Getting ahead of the next big storm
Government agencies and volunteer organizations are testing a new system to regroup and respond to multiple hurricanes.
Logan Mock-Bunting/Getty Images
In the post-Katrina emergency management world, the buzzword is "dynamic regrouping."
In essence, it's the Federal Emergency Management Agency's new proactive response philosophy, using clear-cut lines of communication to move resources along each storm's track to be ready when it strikes – an unprecedented real-time collaboration between soldiers, civilian emergency professionals, and volunteers.
As the US now faces a triumvirate of working cyclones, the new system is undergoing its first trial by fire. With hurricane Gustav and tropical storm Hanna already ashore, and hurricane Ike lining up to strike, the emerging question isn't whether there'll be enough helicopters or rescue boats on hand, but how emergency managers will fill critical volunteer slots ranging from shelter workers to front-line healthcare personnel.
"If hurricanes keep slamming in, FEMA's ability to deploy volunteer agencies is greatly hampered," says Tom Kirsch, a medical response adviser to the Red Cross in Baltimore. "Every agency in the country, whether volunteer or government, is going to be faced with huge stresses. The depth of resources nationally, it's not a deep bullpen there."
With two major storms ashore, the system has mostly worked so far, as thousands of primarily Red Cross volunteers helped out on the periphery of the massive, but mostly orderly, Gulf Coast evacuation that preceded hurricane Gustav.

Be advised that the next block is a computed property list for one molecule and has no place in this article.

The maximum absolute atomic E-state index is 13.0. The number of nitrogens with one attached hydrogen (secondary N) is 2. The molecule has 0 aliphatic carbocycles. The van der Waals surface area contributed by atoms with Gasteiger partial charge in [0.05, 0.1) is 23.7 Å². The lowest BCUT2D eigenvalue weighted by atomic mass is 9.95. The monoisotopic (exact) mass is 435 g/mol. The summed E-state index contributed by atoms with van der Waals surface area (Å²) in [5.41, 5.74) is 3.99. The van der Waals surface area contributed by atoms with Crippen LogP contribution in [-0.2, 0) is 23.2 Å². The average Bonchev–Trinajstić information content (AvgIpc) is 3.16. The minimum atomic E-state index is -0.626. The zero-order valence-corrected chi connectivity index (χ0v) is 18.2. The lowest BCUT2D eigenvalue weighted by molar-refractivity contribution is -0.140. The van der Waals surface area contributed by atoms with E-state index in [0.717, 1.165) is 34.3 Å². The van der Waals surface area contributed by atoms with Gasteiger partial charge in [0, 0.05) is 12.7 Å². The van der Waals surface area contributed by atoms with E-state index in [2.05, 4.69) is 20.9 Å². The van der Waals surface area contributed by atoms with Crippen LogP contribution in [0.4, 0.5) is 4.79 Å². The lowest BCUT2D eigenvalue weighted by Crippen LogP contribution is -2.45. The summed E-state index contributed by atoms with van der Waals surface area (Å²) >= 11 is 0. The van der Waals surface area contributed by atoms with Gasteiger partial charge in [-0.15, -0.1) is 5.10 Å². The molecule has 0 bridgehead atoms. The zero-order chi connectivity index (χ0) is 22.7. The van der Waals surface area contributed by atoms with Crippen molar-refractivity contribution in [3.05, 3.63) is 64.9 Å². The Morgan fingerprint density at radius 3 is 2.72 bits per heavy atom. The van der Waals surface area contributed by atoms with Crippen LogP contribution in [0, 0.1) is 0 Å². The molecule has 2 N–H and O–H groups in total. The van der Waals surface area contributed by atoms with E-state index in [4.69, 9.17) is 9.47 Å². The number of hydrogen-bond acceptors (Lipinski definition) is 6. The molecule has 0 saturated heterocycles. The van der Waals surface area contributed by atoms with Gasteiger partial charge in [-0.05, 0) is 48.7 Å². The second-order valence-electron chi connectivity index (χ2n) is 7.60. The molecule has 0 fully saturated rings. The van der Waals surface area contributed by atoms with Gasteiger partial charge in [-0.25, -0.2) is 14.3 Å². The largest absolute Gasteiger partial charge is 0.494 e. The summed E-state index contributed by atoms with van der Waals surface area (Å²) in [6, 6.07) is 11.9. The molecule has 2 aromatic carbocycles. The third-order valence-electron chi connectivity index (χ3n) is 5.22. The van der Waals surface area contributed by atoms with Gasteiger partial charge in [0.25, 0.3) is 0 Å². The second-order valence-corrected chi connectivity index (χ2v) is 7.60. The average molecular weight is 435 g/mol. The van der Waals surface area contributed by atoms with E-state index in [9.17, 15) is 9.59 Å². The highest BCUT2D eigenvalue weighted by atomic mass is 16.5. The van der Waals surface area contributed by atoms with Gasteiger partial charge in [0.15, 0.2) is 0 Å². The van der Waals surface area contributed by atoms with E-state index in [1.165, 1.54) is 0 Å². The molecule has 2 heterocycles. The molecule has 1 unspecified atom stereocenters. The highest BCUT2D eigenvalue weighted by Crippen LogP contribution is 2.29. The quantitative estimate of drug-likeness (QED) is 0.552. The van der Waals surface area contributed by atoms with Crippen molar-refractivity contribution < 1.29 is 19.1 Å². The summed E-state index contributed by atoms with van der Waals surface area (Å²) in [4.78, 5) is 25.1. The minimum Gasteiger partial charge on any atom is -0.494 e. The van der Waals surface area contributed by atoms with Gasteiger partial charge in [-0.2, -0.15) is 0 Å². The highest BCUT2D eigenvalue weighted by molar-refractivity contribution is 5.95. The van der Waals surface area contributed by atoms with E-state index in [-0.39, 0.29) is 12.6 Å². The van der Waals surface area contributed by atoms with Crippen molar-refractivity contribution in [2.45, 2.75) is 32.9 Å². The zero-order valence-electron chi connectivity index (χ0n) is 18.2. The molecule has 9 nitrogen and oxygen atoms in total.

But even as some in Louisiana girded for a long recovery process, with power outages that could last up to a month in storm-struck coastal parishes, emergency managers began sending resources to the East Coast to confront tropical storm Hanna, including electric crews from the Carolinas who had to leave Louisiana to get ready back home.
Plans change as Ike approaches
Updating readiness plans every six hours, the Defense Department's Northern Command, FEMA, the Red Cross, and state emergency management centers are now tracking Ike, potentially the most powerful storm of the season, as it aimed for the Gulf Coast Sunday.
Planning on the fly for multiple storms is a juggling act made easier by clear directives and open lines of communication between various agencies, says Jack Herrmann, a senior adviser for the National Association of County and City Health Officials in Washington.
Increased focus on volunteer capabilities, too, has given emergency officials a more accurate picture of who is available to help out, when they can come, and what they can do.
"The mood is pretty calm," says Mr. Herrmann from the Red Cross command center in Washington.
"I think people recognize the potential of having storms going on at the same time, and the resource challenges that might occur," he says.
What's different now is that, depending on where Ike strikes, the country could be tied up with three different recovery efforts in geographically disparate places, forced to scramble critical equipment, volunteers, and electric crews across vast distances.